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I honestly thought the Sig would be a better choice than a Glock, but I'll never understand why the military slashed the best guns from the list before serious testing even began.

In a fair world Glock and Sig wouldn't have even made the cut. The CZ or Sphinx offerings should have, and would have, won by a landslide in a competition where politics wasn't a factor.
Wouldn't it be interesting to do a blind test, so the politicians or military brass dont know the brand only the performance test results.
 

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And who would the sore losers be in your opinion? Did you NOT read the article? So, a malfunctioning pistol is okay for our troops? Or is is because you don't like a particular gun manufacturer?
I am just wondering who is doing the reporting here. May it's somebody getting some money from one of the other bidders and has an axe to grind. Therefore just maybe any problems are grossly magnified. I mean as far as I know the Seals have been using SIG's from way before any Army contract. I haven't heard THEM complaining about their guns.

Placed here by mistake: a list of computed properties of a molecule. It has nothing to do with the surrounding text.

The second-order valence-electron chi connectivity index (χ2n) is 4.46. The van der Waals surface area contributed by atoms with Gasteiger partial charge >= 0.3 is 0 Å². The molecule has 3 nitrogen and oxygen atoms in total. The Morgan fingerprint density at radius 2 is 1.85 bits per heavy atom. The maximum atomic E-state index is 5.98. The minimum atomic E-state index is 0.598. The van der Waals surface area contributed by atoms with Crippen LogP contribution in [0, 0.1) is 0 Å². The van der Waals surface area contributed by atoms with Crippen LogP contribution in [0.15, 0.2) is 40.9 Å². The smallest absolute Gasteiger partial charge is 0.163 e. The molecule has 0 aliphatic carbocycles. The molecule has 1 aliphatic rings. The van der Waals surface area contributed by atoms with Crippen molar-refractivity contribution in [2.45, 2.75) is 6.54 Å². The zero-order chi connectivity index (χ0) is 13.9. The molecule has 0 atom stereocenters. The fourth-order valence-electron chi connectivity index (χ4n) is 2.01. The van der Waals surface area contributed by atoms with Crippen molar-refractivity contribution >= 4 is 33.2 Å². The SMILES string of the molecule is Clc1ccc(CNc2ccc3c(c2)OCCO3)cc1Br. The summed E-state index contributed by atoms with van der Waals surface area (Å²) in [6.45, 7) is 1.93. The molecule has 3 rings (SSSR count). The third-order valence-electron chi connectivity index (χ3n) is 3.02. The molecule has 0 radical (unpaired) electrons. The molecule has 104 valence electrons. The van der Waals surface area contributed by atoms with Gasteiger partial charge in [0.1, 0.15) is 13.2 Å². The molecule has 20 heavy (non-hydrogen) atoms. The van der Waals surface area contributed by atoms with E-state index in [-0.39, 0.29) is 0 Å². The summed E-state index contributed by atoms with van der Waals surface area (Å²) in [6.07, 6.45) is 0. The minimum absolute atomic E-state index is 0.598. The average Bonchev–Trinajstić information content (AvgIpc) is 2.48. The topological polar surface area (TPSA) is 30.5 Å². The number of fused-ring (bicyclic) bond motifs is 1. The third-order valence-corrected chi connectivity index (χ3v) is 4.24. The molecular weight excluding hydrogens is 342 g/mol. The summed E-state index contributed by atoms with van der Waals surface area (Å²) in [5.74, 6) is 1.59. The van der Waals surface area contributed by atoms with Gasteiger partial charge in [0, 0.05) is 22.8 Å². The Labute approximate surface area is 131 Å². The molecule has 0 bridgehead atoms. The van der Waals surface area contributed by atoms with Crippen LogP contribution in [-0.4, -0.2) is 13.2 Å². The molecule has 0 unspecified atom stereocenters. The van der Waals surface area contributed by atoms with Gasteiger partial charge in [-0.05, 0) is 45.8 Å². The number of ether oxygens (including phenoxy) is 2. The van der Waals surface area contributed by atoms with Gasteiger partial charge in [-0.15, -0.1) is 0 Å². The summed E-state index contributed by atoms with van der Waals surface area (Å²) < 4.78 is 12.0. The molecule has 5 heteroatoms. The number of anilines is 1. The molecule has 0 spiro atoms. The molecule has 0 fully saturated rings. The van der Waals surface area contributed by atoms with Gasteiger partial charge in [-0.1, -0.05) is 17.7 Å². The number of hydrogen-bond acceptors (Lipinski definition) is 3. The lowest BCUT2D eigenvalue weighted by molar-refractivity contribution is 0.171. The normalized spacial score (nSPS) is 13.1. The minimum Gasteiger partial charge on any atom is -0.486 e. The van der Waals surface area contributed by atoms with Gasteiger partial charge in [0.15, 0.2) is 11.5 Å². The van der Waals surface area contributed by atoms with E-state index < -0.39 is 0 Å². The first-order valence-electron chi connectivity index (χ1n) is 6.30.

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I wonder what they mean by "ejecting live rounds"?

Only thing I can imagine is firing a round, it being ejected and forcing the slide back, which then allows a round to somehow pop out of the mag before it can be caught by the slide returning to chamber?
 

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that's how they would do it.
I guess when low bidder wins, they ain't sending their best stuff all the time.

ditto hating the M-81/2.
I, only one time, was happy to have it with me and that was when we were out of 5.56 ammo and were basically jacked and screwed at the same time.
if our ride wasn't a little early that day...
 

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I wonder what they mean by "ejecting live rounds"?
Sounds like it was throwing out a live round along with the spent brass. It would still fire, but less often on a full magazine. Sort of a "pearl one, drop one" kinda thing.